I spotted the latest framed Chariton page from Alfred Theodore Andreas’s magnum opus, the 1875 “Illustrated Historical Atlas of the State of Iowa,” leaning against the wall in an office during a meeting up on the square last week.
The owner told us he had received the page from his brother, who had found it in an antiques shop. Now framed, it was headed for his office wall.
That’s the way most of us see parts of that mighty atlas these days. Its pages sold separately tend to be worth more than the bound total. And I’m not implying that there’s anything in particular wrong with that, although in a way it’s sad. But the atlas is not exactly endangered --- yet. And I’m grateful when someone from Lucas County rescues an orphaned Lucas County page.
The centerpiece of what I call the Chariton page is this amazing bird’s eye view of the town as it appeared during 1874 or 1875 drawn by an unknown artist. There was no aerial photography in 1874-75 remember, no Google maps to rely upon. Despite that, it is astonishingly accurate.
Roughly 23,000 copies of the vast 600-page Andreas atlas were printed in 1875. Almost 100 years later, in 1970,The State Historical Society of Iowa, captained at the time by William J. “Steamboat Bill” Petersen, issued 12,000 reproductions, reduced in size by a third (9 by 12 inches as opposed to 14 ½ by 17 ½).
I have a copy of the reproduction and use it at least once a week if not more often. The reproduction was mailed as a membership bonus to all 10,000 society members, but mine was purchased at a used book sale in Forest City in 1975 (I’d allowed my membership to lapse while in Vietnam). To heck with the Bible. If headed for a desert island, this is a book I’d take along.
The atlas was at the time and remains in some ways the most comprehensive reference ever compiled about Iowa. In addition to full-page maps of all 99 counties (some counties in less developed parts of the state were combined in double-page spreads), it contains 220 portraits of Iowans, 198 plats of Iowa cities and towns, 587 engravings of homes, farms, businesses and churches and a wealth of statistical and other data, including brief histories of all the counties.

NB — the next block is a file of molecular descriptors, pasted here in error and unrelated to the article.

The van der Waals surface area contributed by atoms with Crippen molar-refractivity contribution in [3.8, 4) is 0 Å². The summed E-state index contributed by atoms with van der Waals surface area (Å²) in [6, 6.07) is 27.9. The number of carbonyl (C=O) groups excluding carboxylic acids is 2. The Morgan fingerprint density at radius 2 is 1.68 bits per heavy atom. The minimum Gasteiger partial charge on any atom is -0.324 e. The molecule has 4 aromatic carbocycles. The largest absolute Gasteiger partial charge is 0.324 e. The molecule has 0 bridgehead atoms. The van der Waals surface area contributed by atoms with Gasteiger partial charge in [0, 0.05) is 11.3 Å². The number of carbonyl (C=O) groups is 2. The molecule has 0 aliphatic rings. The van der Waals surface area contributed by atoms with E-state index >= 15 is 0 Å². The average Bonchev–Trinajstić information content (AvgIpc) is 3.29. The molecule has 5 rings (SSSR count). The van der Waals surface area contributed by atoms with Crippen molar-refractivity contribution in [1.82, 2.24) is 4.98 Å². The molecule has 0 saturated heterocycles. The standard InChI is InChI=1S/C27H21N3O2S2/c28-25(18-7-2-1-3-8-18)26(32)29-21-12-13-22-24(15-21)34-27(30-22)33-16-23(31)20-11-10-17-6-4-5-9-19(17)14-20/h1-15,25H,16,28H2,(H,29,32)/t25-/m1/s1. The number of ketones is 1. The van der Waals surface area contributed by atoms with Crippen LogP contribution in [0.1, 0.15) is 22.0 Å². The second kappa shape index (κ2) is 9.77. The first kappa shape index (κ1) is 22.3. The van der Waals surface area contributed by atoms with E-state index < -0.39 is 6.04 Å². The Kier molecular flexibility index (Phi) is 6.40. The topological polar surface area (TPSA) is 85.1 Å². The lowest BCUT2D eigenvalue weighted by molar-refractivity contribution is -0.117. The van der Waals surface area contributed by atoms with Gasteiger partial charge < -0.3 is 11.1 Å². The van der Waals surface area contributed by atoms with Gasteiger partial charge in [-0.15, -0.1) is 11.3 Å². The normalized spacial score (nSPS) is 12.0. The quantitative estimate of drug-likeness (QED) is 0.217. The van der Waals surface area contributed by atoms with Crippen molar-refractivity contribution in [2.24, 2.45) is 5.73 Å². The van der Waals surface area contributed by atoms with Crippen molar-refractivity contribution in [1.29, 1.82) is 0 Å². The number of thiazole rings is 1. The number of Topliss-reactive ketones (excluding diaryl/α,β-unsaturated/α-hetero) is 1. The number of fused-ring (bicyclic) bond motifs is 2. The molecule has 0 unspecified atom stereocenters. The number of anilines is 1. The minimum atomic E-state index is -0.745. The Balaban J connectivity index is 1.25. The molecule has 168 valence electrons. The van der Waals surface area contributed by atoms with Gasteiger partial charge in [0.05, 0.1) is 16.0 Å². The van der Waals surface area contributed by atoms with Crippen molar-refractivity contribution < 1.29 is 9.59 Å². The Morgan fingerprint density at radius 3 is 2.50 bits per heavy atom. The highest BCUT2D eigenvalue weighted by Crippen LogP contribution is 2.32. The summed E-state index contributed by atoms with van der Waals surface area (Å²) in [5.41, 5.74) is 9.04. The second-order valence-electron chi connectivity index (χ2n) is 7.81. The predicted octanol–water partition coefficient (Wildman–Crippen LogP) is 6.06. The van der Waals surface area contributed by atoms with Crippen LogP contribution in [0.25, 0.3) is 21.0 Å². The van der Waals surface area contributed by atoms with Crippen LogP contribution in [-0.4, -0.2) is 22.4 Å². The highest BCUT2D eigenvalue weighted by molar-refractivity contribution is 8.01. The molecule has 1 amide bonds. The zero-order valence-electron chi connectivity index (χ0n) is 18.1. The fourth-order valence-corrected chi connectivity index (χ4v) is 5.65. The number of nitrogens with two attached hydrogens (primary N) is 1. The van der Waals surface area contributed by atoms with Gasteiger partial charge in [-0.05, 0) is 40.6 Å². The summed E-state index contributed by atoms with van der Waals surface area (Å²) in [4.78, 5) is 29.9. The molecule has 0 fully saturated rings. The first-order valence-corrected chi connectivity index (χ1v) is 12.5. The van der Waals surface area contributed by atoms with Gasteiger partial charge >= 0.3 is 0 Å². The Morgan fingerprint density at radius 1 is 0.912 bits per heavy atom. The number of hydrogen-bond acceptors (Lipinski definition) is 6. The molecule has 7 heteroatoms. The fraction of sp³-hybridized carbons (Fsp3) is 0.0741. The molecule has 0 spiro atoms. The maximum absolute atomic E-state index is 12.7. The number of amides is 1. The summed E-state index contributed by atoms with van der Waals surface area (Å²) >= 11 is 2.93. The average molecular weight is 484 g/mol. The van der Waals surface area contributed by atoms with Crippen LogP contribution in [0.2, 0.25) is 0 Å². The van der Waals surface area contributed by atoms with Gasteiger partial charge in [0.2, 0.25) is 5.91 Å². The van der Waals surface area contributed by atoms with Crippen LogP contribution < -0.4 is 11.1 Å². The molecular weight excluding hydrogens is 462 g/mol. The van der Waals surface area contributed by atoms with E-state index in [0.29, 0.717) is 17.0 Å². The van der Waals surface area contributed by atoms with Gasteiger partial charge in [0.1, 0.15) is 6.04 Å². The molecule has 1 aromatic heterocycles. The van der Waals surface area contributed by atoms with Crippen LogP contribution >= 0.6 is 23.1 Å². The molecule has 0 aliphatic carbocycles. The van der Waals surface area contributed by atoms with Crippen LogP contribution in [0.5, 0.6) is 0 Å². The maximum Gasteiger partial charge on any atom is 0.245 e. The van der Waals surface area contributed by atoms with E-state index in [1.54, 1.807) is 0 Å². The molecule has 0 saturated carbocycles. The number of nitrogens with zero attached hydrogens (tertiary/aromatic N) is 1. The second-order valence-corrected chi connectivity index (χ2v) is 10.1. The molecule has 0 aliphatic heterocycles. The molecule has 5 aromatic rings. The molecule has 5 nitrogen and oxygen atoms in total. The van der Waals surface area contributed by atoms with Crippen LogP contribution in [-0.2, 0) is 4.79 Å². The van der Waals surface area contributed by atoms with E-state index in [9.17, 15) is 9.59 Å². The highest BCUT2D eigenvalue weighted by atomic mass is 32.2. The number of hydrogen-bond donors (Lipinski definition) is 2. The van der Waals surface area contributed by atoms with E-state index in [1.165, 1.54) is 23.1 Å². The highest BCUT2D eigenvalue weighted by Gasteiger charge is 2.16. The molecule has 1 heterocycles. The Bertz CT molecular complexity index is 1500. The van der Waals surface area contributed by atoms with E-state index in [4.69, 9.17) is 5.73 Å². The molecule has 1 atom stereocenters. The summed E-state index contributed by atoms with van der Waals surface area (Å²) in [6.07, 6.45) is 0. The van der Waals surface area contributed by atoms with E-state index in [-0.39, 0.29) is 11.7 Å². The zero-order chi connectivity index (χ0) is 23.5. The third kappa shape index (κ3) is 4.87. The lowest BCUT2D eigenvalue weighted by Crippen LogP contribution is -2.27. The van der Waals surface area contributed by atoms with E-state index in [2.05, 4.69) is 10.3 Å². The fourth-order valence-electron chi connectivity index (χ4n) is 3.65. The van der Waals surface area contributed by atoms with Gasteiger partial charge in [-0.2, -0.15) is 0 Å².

It is estimated that a small army of 300 or more worked full-time for more than a year and a quarter to produce it, beginning in 1874 and concluding with publication, complete by July 1, 1875. The boots-on-the-ground troops consisted of artists, cartographers, writers and salesmen who blanketed the state. The support staff, in Chicago where the Andreas Atlas Co. was headquartered, consisted of more writers, editors, engravers, typesetter, printers and Andreas himself, editor in chief.
Field troops approached the state methodically, and as soon as one section of it had been completely canvassed, information gathered, maps compiled and portraits and scenes drawn, production work began in Chicago. Sections of the atlas were printed gradually as copy became available in signatures (groups of pages) which were assembled and bound at the end. This led to the only major glitch in the atlas --- a few problems with pagination because the number of pages in some sections of the atlas had to be reduced when sales did not meet expectations.
The atlas was sold on a subscription basis with payment due upon receipt. I don’t know what the subscription price was, but 206 Lucas Countyans ordered copies. Their names, places of residence, businesses, nativities, post offices and the dates they arrived in Iowa are listed in the Patron’s Directory.
The homes of rural patrons also were located on the county map. A patron could buy additional space in the atlas for an engraving of himself, his home, his farm, his horse --- just about anything --- if he cared to do so.
Once published, the atlas worked hard for a living. It became the standard reference concerning Iowa for many years in thousands of private and public offices and other businesses. That may be why so many of the atlases are not in the greatest of shape --- in constant use, the bindings broke, covers came off, pages were torn.
The atlas was a remarkable achievement at a time when there were no speedy forms of transportation and communication was slow, too. Data could not be transmitted instantly from Des Moines to Chicago, for example, by any means other than telegraph.
A.T. Andreas himself was a New York boy, born May 29, 1839, in Amity. He arrived in Dubuque in 1857, remaining there as a clerk and teacher until 1860, when he moved to Illinois to teach. After Civil War service from Illinois, he settled in Davenport where he married Sophia Lyter.
Not long after, he went to work in Illinois for a firm that produced massive county wall maps. Andreas had the bright idea of cutting these maps into township-size bites and binding township pages with pages of engravings and other printed material into the county atlases we’re now familiar with.
After going into business for himself as an atlas publisher, he published a few county atlases as well as a Minnesota state atlas (on which he lost money) before launching the mighty Illustrated Historical Atlas of Iowa.
He continued in this line of work for many years, publishing many other county and state atlases and histories, including the vast “History of the State of Kansas” by William G. Cutler; an equally vast history of Nebraska; and a three-volume history of Chicago.
Andreas was living temporarily at New Rochelle in Westchester County, New York, when he died at age 60 on Feb. 10, 1900. His body was returned to Davenport for burial in Oakdale Cemetery.
Nearly everyone interested in cartography or local history recognizes the name “Andreas.” Few think about the fact Alfred Theodore was behind it all. That’s something that deserves to be remembered.
Note: Steamboat Bill Petersen’s introduction to the 1970 reissue of the Andreas atlas was the source for most of the detailed information here.